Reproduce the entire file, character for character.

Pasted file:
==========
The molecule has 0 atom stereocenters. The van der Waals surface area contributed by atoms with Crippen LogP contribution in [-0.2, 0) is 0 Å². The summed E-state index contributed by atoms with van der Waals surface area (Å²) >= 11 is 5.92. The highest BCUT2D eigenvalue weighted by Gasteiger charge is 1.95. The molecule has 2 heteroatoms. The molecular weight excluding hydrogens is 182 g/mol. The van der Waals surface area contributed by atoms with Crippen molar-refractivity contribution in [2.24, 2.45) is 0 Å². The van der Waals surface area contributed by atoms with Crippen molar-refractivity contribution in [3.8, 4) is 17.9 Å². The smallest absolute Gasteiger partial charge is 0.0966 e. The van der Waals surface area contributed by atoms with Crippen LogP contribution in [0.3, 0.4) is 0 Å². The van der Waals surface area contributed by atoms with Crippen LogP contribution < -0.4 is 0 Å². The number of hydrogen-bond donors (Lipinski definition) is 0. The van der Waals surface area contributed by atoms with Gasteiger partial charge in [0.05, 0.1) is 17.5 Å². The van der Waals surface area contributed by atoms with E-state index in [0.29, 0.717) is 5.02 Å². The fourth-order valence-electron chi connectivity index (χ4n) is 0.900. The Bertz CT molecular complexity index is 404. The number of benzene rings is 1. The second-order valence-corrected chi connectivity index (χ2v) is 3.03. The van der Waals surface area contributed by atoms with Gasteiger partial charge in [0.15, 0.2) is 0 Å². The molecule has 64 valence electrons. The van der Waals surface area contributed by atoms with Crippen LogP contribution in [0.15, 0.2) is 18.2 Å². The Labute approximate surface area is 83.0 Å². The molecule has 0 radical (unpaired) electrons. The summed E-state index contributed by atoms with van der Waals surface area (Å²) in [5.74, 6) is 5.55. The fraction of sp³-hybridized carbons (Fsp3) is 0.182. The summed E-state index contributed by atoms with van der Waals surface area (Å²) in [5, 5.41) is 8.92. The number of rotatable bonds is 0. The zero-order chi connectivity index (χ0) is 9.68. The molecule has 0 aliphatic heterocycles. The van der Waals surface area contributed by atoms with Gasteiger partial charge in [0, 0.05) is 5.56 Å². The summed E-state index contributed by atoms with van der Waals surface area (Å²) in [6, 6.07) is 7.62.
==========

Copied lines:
The molecule has 0 atom stereocenters. The van der Waals surface area contributed by atoms with Crippen LogP contribution in [-0.2, 0) is 0 Å². The summed E-state index contributed by atoms with van der Waals surface area (Å²) >= 11 is 5.92. The highest BCUT2D eigenvalue weighted by Gasteiger charge is 1.95. The molecule has 2 heteroatoms. The molecular weight excluding hydrogens is 182 g/mol. The van der Waals surface area contributed by atoms with Crippen molar-refractivity contribution in [2.24, 2.45) is 0 Å². The van der Waals surface area contributed by atoms with Crippen molar-refractivity contribution in [3.8, 4) is 17.9 Å². The smallest absolute Gasteiger partial charge is 0.0966 e. The van der Waals surface area contributed by atoms with Crippen LogP contribution in [0.3, 0.4) is 0 Å². The van der Waals surface area contributed by atoms with Crippen LogP contribution < -0.4 is 0 Å². The number of hydrogen-bond donors (Lipinski definition) is 0. The van der Waals surface area contributed by atoms with Gasteiger partial charge in [0.05, 0.1) is 17.5 Å². The van der Waals surface area contributed by atoms with E-state index in [0.29, 0.717) is 5.02 Å². The fourth-order valence-electron chi connectivity index (χ4n) is 0.900. The Bertz CT molecular complexity index is 404. The number of benzene rings is 1. The second-order valence-corrected chi connectivity index (χ2v) is 3.03. The van der Waals surface area contributed by atoms with Gasteiger partial charge in [0.15, 0.2) is 0 Å². The molecule has 64 valence electrons. The van der Waals surface area contributed by atoms with Crippen LogP contribution in [0.15, 0.2) is 18.2 Å². The Labute approximate surface area is 83.0 Å². The molecule has 0 radical (unpaired) electrons. The summed E-state index contributed by atoms with van der Waals surface area (Å²) in [5.74, 6) is 5.55. The fraction of sp³-hybridized carbons (Fsp3) is 0.182. The summed E-state index contributed by atoms with van der Waals surface area (Å²) in [5, 5.41) is 8.92. The number of rotatable bonds is 0. The zero-order chi connectivity index (χ0) is 9.68. The molecule has 0 aliphatic heterocycles. The van der Waals surface area contributed by atoms with Gasteiger partial charge in [0, 0.05) is 5.56 Å². The summed E-state index contributed by atoms with van der Waals surface area (Å²) in [6, 6.07) is 7.62.